decisions TBD

Consideration for new LNG terminals delayed with climate risk in mind

Texas has a few LNG projects in the works, but it's unclear how the delay will affect them. Photo via Getty Images

The Biden administration is delaying consideration of new natural gas export terminals in the United States, even as gas shipments to Europe and Asia have soared since Russia’s invasion of Ukraine.

The election year decision by President Joe Biden aligns with environmentalists who fear the huge increase in exports, in the form of liquefied natural gas, or LNG, is locking in potentially catastrophic planet-warming emissions when the Democratic president has pledged to cut climate pollution in half by 2030.

“While MAGA Republicans willfully deny the urgency of the climate crisis, condemning the American people to a dangerous future, my administration will not be complacent,'' Biden said in a statement Friday. “We will not cede to special interests. We will heed the calls of young people and frontline communities who are using their voices to demand action from those with the power to act.''

Texas has a few LNG projects in the works, but it's unclear how the delay will affect them.

The current economic and environmental analyses the Energy Department uses to evaluate LNG projects don't adequately account for potential cost hikes for American consumers and manufacturers or the impact of greenhouse gas emissions, the White House said.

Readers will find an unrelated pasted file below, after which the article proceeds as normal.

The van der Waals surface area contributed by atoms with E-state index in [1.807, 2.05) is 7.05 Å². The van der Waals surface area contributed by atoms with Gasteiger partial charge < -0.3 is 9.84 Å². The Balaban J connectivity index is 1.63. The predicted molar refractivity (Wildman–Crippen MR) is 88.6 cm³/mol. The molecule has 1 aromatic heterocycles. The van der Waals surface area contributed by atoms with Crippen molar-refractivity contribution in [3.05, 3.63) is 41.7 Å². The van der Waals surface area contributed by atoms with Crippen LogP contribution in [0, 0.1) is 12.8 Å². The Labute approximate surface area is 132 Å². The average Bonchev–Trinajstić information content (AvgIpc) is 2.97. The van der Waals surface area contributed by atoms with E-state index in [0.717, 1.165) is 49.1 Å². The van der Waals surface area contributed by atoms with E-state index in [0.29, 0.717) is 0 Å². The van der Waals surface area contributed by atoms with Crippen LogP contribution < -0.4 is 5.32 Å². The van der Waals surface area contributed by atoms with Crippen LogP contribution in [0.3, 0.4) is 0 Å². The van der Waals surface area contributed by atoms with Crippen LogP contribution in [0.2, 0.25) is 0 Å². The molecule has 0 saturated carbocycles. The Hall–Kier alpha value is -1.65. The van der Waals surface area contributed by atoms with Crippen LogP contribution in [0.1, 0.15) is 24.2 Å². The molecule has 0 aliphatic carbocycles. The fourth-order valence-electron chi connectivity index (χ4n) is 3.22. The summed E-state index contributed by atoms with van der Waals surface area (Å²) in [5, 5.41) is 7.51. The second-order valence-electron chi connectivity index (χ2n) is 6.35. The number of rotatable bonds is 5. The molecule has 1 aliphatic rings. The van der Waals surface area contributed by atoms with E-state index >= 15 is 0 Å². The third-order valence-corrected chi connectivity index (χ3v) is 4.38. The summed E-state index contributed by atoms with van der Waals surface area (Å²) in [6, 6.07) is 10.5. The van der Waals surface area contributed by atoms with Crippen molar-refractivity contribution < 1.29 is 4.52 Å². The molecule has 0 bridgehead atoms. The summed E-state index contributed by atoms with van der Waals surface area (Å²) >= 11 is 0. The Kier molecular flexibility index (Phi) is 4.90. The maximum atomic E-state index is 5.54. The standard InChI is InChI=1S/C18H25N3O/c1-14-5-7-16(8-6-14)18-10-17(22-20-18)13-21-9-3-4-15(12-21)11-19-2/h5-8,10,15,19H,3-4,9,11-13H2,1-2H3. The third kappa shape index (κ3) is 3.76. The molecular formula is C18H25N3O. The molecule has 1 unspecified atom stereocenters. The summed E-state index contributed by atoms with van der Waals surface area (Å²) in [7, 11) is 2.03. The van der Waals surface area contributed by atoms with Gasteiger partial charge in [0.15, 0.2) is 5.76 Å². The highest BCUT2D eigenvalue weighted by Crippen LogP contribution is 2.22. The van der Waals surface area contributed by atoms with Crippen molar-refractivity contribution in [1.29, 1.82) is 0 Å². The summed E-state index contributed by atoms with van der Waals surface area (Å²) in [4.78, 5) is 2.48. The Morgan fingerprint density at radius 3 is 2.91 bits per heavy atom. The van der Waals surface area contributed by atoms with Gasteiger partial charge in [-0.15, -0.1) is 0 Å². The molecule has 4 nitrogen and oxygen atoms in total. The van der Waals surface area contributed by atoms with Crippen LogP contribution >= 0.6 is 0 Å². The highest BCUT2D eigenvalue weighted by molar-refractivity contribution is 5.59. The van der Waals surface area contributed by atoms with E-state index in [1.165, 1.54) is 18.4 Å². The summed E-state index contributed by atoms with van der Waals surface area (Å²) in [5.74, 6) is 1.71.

Industry groups condemned the pause as a “win for Russia," while environmentalists cheered an action they have long been seeking as a way to counter Biden’s approval of the huge Willow oil project in Alaska last year.

“This decision is brave, because Donald Trump (the man who pulled us out of the Paris climate accords on the grounds that climate change is a hoax) will attack it mercilessly,'' environmental activist Bill McKibben wrote in an online post.

“But it’s also very, very savvy: Biden wants young people, who care about climate above all, in his corner. They were angry about his dumb approval of the Willow oil project,'' McKibben added.

A proposed LNG export terminal in Louisiana would produce about 20 times the greenhouse gas emissions of Willow, McKibben noted.

“And of course everyone understands that if Biden is not reelected this win means nothing. It will disappear on Day One when (Trump) begins his relentless campaign to ‘drill drill drill,'" he said.

Energy Secretary Jennifer Granholm said the pause will not affect already authorized export projects and noted that U.S. gas exports reached record highs last year. The pause will not immediately affect U.S. supplies to Europe or Asia, Granholm said, since seven LNG terminals are currently in operation, with several more expected to come online in the next few years.

"We remain committed to ensuring our partners' medium-term energy needs are met,'' she told reporters at a White House briefing late Thursday. If necessary, the Energy Department can allow exceptions for national security needs, Granholm said.